• CamStudio: While I tend to use Screencast-O-Matic for screencasting, some schools don’t allow access to Java and with slower internet speeds, it can be a pain. This is a simple tool to make a video of your screen as you work on your computer. It is great for creating video tutorials or mini lessons.
  • Lightscreen: While the Snipping Tool included with Windows 7 and 8 works fairly well, Lightscreen works with older versions and also is a slight step faster than the Snipping Tool. Basically, it allows you to take a screenshot of a section of your screen and automatically saves it as an image.
  • Foxit Reader: While most computers have Adobe Acrobat Reader to read PDF files, Foxit is an alternative. It looks and feels like an Office application and I like the annotation tools better than Reader.
  • PDFTK Builder: This is the PDF Toolkit and it is great for removing pages from a pdf and combine pages as well. If I have a really long PDF and I only want to have a version with a few pages, I use this to pull out the pages I want and then combine them into one document.
  • Gimp: This is a fantastic photo editor along the lines of Adobe Photoshop. I use it to edit photos instead of the standard programs in Windows.
  • Peazip: I have no idea why some computers do not have a file decompressor installed. Windows can handle some files like Zip, but if I come across something else, such as a RAR file, this works wonders.
  • NVU / KompoZer: This is WYSIWYG HTML and CSS editor. I use to to create tables and so forth for blog posts. Works fairly well, but I am not sure how many people would make use of it other than me.
  • VirtualDub: This is a video capture/processing program. It isn’t very user friendly, but if the computer I am using does not have even a basic video editor, this does the trick.
  • Open Office: This is a Microsoft Office compatible office suite to create and view documents, spreadsheets, and presentations. I am not in love with the program since it isn’t the most intuitive, but it does the job.
  • Jarte: This is tabbed word processor that works well for me as a notetaker. It is smaller to open than Open Office and I can keep it running in the background whenever I need to jot something down.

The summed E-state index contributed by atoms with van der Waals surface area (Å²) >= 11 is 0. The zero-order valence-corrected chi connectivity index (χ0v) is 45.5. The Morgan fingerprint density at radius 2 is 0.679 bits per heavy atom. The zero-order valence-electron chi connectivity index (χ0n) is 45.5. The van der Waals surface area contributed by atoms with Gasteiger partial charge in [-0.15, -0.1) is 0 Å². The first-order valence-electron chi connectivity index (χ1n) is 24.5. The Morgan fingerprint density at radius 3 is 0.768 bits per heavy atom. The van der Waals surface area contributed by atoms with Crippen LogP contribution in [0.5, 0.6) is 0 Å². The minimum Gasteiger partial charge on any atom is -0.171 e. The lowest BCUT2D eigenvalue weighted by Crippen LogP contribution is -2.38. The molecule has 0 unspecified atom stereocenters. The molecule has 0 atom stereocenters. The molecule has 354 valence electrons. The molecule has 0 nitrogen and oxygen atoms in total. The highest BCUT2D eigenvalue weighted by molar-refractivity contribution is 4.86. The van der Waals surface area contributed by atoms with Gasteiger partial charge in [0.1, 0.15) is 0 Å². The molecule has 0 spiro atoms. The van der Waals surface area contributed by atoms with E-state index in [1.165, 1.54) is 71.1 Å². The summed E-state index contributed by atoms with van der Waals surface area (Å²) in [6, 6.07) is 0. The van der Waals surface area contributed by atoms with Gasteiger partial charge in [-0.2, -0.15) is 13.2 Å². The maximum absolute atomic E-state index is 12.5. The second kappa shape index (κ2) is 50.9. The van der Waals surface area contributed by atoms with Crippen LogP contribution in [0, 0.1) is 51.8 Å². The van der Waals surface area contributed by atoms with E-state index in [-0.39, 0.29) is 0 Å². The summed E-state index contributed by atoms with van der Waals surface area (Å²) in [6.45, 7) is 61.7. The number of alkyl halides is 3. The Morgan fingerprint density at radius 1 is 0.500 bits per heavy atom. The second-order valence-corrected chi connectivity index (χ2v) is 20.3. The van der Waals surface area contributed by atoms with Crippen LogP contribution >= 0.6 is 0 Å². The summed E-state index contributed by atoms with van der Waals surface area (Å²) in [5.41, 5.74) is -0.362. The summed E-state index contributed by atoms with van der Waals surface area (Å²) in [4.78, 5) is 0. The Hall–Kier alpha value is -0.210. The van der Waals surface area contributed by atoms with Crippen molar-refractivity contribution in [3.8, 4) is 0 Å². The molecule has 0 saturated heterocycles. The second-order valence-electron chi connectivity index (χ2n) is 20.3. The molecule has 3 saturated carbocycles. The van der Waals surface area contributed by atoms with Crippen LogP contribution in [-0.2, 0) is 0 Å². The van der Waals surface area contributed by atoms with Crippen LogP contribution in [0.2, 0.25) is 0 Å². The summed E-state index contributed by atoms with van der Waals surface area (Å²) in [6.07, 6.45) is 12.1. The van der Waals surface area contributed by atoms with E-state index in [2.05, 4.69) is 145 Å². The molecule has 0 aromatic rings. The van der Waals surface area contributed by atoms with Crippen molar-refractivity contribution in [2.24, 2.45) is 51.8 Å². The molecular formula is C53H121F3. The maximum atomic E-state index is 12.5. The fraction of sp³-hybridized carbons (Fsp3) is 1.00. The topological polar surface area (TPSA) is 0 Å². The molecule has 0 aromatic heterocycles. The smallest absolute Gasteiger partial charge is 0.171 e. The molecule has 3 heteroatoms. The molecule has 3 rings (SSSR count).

• Artha: This is portable thesaurus. It works well and doesn’t have a lot of bells and whistles. I use it lots in my writing classes.
  • Mnemosyne: This is a flashcard creator and player. I have a mixed relationship with flashcards, but it is handy sometimes. I still prefer online versions such as Quizlet, but this works well for something simple.
  • Google Chrome / Firefox: I actually have both on my USB drive since some sites play differently with different browsers. They are portable versions of the popular browsers. Why? Privacy. Everything stays on my drive. I don’t need it as often with cloud-synching, but some computers don’t have anything but Internet Explorer installed (gasp!), so this is my backup plan.
  • Skype: The popular audio and video chat program in a portable app when the computer I am using is without it. Nothing more to say here. Works well.
  • Tweetdeck: Portable version of the popular Twitter client that I use at home. Much better than using the browser based options.
  • Cook Timer: The most simplistic program on this list. Nothing more than a countdown timer. Great for keeping students on task. I often use online versions, but this works well.

I know some of you have other preferences, so feel free to share them in the comment sections below. Feel free to ask questions and I will do my best to answer them for you.

Video in ELT: Moving from Passive to Active Part 1 – Introduction (Social Asynchronous Webinar)

Hello and welcome to the first Social Asynchronous Webinar (SAW)! For those who don’t know what that is, I would suggest you first watch the video below or visit my blog post on it.

This first SAW is on the use of video in the ELT classroom. This first section of the webinar introduces us to idea of knowledge creation and then talks about the tools that will be covered in the following sections. This first video is about 10 minutes long and that is about the length that I feel would be good for each subsequent section. You can find a schedule for the remainder of this SAW at the bottom of the page.

These webinars make use of videoANT to allow people to annotate and comment on videos. When you arrive at the site, it is going to ask for an email or permission to use Google+, Facebook, or Twitter to log in. Feel free to use a completely made up email address since you are not required to verify the address. The only thing is that you will need to remember the email address you used to log in at a later time.

SAW 1 Annotate

Here are the slides I used in the video. Most of the links are clickable and will take you to the tools that are going to be covered in future segments of this webinar.

Video in ELT

Feel free to add your comments to the video, the slides, on Twitter, or on this post. If you would like to share a video, audio, or text file, you can email it to me using the address in the slides, or you can send me a link if you have it hosted somewhere.

Here is a schedule for this SAW:

  • July 10 – First section (Introduction)
  • July 14 – Second section (Creating, hosting, and sharing videos)
  • July 18 – Third section (Screencasting)
  • July 22 – Fourth section (Annotating and commenting on videos)
  • July 28 – Final section (Remixing videos)

Thank you for your time and I look forward to learning along with you!

 

Creating a social asynchronous webinar

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Image courtesy of Mark Sebastian